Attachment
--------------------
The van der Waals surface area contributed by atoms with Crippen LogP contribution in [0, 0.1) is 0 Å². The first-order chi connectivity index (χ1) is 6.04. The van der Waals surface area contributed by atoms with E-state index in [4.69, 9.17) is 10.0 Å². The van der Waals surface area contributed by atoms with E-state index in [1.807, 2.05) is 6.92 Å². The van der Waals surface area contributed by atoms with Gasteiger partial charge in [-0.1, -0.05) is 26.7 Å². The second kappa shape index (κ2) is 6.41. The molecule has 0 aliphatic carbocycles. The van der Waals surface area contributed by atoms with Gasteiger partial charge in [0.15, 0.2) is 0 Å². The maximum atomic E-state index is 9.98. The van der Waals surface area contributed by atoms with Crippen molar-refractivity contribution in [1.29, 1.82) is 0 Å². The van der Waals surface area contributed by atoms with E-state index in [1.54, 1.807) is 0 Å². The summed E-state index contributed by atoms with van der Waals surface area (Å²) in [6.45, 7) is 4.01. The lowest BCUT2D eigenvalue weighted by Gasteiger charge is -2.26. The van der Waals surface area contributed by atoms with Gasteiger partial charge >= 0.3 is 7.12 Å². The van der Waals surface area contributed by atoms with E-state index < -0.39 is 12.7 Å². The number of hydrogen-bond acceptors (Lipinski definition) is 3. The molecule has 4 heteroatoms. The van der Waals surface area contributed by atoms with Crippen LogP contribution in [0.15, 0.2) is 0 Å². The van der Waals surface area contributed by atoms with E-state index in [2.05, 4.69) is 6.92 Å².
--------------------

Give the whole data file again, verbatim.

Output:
The van der Waals surface area contributed by atoms with Crippen LogP contribution in [0, 0.1) is 0 Å². The first-order chi connectivity index (χ1) is 6.04. The van der Waals surface area contributed by atoms with E-state index in [4.69, 9.17) is 10.0 Å². The van der Waals surface area contributed by atoms with E-state index in [1.807, 2.05) is 6.92 Å². The van der Waals surface area contributed by atoms with Gasteiger partial charge in [-0.1, -0.05) is 26.7 Å². The second kappa shape index (κ2) is 6.41. The molecule has 0 aliphatic carbocycles. The van der Waals surface area contributed by atoms with Gasteiger partial charge in [0.15, 0.2) is 0 Å². The maximum atomic E-state index is 9.98. The van der Waals surface area contributed by atoms with Crippen molar-refractivity contribution in [1.29, 1.82) is 0 Å². The van der Waals surface area contributed by atoms with E-state index in [1.54, 1.807) is 0 Å². The summed E-state index contributed by atoms with van der Waals surface area (Å²) in [6.45, 7) is 4.01. The lowest BCUT2D eigenvalue weighted by Gasteiger charge is -2.26. The van der Waals surface area contributed by atoms with Gasteiger partial charge >= 0.3 is 7.12 Å². The van der Waals surface area contributed by atoms with E-state index < -0.39 is 12.7 Å². The number of hydrogen-bond acceptors (Lipinski definition) is 3. The molecule has 4 heteroatoms. The van der Waals surface area contributed by atoms with Crippen LogP contribution in [0.15, 0.2) is 0 Å². The van der Waals surface area contributed by atoms with E-state index in [2.05, 4.69) is 6.92 Å².